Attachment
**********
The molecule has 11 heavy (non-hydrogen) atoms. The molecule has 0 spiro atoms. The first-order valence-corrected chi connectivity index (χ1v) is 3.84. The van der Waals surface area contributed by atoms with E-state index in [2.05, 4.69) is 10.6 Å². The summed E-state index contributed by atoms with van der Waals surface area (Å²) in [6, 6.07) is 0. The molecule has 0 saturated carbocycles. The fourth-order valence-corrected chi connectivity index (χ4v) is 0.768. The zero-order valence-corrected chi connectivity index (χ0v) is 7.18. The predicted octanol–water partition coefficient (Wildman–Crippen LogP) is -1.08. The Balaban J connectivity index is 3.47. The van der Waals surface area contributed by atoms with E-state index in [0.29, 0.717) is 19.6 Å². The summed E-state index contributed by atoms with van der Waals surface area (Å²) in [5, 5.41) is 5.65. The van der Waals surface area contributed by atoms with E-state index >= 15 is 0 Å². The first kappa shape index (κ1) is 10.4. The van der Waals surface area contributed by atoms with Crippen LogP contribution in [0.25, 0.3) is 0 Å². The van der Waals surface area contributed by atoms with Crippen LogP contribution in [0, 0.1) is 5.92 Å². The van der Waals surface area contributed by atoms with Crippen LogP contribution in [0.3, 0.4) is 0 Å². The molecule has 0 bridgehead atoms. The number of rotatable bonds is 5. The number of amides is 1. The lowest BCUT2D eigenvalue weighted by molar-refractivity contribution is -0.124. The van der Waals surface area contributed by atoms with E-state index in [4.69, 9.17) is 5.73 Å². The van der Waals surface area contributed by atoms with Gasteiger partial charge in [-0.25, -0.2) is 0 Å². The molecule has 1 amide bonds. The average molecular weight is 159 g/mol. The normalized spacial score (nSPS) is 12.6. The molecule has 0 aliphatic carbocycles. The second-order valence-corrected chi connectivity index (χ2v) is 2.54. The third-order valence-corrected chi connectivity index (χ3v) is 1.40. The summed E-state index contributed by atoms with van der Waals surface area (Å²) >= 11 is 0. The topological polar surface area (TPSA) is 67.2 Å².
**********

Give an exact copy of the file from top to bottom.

The molecule has 11 heavy (non-hydrogen) atoms. The molecule has 0 spiro atoms. The first-order valence-corrected chi connectivity index (χ1v) is 3.84. The van der Waals surface area contributed by atoms with E-state index in [2.05, 4.69) is 10.6 Å². The summed E-state index contributed by atoms with van der Waals surface area (Å²) in [6, 6.07) is 0. The molecule has 0 saturated carbocycles. The fourth-order valence-corrected chi connectivity index (χ4v) is 0.768. The zero-order valence-corrected chi connectivity index (χ0v) is 7.18. The predicted octanol–water partition coefficient (Wildman–Crippen LogP) is -1.08. The Balaban J connectivity index is 3.47. The van der Waals surface area contributed by atoms with E-state index in [0.29, 0.717) is 19.6 Å². The summed E-state index contributed by atoms with van der Waals surface area (Å²) in [5, 5.41) is 5.65. The van der Waals surface area contributed by atoms with E-state index >= 15 is 0 Å². The first kappa shape index (κ1) is 10.4. The van der Waals surface area contributed by atoms with Crippen LogP contribution in [0.25, 0.3) is 0 Å². The van der Waals surface area contributed by atoms with Crippen LogP contribution in [0, 0.1) is 5.92 Å². The van der Waals surface area contributed by atoms with Crippen LogP contribution in [0.3, 0.4) is 0 Å². The molecule has 0 bridgehead atoms. The number of rotatable bonds is 5. The number of amides is 1. The lowest BCUT2D eigenvalue weighted by molar-refractivity contribution is -0.124. The van der Waals surface area contributed by atoms with E-state index in [4.69, 9.17) is 5.73 Å². The van der Waals surface area contributed by atoms with Gasteiger partial charge in [-0.25, -0.2) is 0 Å². The molecule has 1 amide bonds. The average molecular weight is 159 g/mol. The normalized spacial score (nSPS) is 12.6. The molecule has 0 aliphatic carbocycles. The second-order valence-corrected chi connectivity index (χ2v) is 2.54. The third-order valence-corrected chi connectivity index (χ3v) is 1.40. The summed E-state index contributed by atoms with van der Waals surface area (Å²) >= 11 is 0. The topological polar surface area (TPSA) is 67.2 Å².